ON AIR NOW

LISTEN NOW

Weather

clear-day
87°
Sunny
H 92° L 71°
  • clear-day
    87°
    Current Conditions
    Sunny. H 92° L 71°
  • clear-day
    73°
    Morning
    Sunny. H 92° L 71°
  • clear-day
    91°
    Afternoon
    Sunny. H 95° L 73°
LISTEN
PAUSE
ERROR

The latest newscast

00:00 | 00:00

LISTEN
PAUSE
ERROR

The latest traffic report

00:00 | 00:00

LISTEN
PAUSE
ERROR

The latest forecast

00:00 | 00:00

Family separations at border down, but dozens still affected

The Trump administration separated 81 migrant children from their families at the U.S.-Mexico border since the June executive order that stopped the general practice amid a crackdown on illegal crossings, according to government data obtained by The Associated Press.

Despite the order and a federal judge's later ruling, immigration officials are allowed to separate a child from a parent in certain cases — serious criminal charges against a parent, concerns over the health and welfare of a child or medical concerns. Those caveats were in place before the zero-tolerance policy that prompted the earlier separations at the border.

The government decides whether a child fits into the areas of concern, worrying advocates of the families and immigrant rights groups that are afraid parents are being falsely labeled as criminals.

From June 21, the day after President Donald Trump's order, through Tuesday, 76 adults were separated from the children, according to the data. Of those, 51 were criminally prosecuted — 31 with criminal histories and 20 for other, unspecified reasons, according to the data. Nine were hospitalized, 10 had gang affiliations and four had extraditable warrants, according to the immigration data. Two were separated because of prior immigration violations and orders of removal, according to the data.

"The welfare of children in our custody is paramount," said Katie Waldman, a spokeswoman for the Department of Homeland Security, which oversees U.S. immigration enforcement. "As we have already said — and the numbers show: Separations are rare. While there was a brief increase during zero tolerance as more adults were prosecuted, the numbers have returned to their prior levels."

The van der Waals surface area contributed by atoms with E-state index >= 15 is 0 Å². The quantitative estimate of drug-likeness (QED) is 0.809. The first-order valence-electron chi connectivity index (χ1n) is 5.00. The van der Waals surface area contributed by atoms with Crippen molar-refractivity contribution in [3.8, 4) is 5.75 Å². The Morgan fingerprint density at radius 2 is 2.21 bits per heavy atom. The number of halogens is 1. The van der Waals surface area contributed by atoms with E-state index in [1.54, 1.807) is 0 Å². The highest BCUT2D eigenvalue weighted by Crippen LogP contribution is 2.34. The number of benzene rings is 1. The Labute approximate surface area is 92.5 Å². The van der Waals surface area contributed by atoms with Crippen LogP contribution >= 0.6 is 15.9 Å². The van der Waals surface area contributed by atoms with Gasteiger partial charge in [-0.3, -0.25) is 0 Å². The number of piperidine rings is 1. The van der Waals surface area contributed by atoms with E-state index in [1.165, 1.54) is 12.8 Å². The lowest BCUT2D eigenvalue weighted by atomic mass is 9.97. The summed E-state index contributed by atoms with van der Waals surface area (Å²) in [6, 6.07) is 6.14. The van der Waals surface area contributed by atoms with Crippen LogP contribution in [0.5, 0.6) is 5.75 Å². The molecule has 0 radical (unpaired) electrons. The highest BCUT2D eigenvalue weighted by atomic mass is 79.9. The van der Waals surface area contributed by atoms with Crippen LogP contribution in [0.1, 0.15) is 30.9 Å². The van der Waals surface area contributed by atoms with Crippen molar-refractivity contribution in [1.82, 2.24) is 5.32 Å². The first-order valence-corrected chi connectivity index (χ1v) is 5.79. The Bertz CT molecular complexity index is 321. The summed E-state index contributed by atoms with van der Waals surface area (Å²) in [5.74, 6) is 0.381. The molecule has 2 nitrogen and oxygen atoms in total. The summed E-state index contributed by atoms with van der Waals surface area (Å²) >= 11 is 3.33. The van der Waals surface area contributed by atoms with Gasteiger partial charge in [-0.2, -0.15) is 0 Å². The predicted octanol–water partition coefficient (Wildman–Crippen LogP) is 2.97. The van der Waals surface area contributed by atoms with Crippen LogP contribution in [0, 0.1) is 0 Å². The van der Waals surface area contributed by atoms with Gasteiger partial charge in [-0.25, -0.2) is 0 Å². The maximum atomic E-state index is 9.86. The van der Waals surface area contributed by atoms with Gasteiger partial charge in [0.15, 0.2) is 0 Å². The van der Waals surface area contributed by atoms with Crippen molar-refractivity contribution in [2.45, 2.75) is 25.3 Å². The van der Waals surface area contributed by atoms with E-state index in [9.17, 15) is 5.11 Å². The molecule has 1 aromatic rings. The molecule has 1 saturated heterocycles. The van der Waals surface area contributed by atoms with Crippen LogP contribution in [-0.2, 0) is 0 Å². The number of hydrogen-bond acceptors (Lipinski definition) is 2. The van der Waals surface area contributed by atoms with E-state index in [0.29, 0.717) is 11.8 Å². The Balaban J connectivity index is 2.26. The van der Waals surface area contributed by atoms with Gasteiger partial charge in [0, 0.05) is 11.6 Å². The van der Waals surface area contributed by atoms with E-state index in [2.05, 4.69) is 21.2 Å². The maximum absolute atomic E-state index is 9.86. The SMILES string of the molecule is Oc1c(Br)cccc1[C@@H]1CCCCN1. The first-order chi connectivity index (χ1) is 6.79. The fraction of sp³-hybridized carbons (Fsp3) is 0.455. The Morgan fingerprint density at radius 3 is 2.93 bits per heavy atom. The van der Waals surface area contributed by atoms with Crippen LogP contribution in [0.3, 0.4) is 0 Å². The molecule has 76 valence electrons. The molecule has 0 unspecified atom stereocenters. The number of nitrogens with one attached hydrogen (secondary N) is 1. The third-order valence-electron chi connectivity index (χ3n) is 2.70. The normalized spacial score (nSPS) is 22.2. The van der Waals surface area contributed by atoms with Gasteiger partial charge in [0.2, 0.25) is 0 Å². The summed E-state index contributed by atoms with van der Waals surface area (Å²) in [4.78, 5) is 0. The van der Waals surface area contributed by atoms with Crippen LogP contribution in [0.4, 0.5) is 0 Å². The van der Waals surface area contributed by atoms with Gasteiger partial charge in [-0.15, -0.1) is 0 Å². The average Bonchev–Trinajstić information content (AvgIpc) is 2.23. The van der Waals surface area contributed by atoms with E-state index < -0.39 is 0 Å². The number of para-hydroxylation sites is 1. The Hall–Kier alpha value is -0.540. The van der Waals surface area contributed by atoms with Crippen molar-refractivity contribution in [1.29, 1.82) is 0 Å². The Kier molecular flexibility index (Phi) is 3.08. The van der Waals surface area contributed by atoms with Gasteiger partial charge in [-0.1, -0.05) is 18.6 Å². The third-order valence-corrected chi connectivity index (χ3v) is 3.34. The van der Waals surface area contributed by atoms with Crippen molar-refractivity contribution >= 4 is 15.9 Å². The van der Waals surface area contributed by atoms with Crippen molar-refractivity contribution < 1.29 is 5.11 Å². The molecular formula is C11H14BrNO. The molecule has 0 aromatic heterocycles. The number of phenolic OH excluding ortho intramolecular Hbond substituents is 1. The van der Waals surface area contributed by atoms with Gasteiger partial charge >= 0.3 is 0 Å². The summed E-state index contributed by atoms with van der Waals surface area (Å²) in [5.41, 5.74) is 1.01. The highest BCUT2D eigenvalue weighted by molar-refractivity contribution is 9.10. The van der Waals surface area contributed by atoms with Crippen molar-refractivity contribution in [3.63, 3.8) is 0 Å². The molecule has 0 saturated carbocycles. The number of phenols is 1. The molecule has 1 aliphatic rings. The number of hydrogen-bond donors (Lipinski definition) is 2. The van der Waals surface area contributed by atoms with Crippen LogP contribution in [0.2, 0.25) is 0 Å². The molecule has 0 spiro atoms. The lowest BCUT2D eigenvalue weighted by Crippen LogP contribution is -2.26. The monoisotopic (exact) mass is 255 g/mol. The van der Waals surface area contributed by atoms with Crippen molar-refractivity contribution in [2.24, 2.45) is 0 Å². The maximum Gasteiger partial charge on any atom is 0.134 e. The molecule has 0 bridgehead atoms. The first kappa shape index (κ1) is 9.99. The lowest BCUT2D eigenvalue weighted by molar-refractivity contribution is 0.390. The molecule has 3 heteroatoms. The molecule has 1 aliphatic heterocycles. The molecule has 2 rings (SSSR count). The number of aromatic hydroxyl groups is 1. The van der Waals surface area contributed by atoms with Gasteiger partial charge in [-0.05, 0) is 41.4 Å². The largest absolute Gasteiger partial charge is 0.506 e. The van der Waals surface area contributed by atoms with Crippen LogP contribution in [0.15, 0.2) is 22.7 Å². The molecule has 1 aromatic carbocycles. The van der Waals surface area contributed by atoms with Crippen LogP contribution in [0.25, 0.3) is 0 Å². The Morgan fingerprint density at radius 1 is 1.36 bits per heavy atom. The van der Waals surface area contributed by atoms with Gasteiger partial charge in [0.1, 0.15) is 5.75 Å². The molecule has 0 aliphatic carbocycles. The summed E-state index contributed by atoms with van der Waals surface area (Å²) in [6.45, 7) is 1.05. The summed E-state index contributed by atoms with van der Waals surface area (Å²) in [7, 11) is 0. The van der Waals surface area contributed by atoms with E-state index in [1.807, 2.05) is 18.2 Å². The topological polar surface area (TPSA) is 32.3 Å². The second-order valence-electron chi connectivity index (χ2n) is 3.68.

At its height over the summer, more than 2,400 children were separated. The practice sparked global outrage from politicians, humanitarians and religious groups who called it cruel and callous. Images of weeping children and anguished, confused parents were splashed across newspapers and television.

A federal judge hearing a lawsuit brought by a mother who had been separated from her child barred further separations and ordered the government to reunite the families.

But the judge, Dana Sabraw, left the caveats in place and gave the option to challenge further separations on an individual basis. American Civil Liberties Union attorney Lee Gelernt, who sued on behalf of the mother, said he hoped the judge would order the government to alert them to any new separations, because right now the attorneys don't know about them and therefore can't challenge them.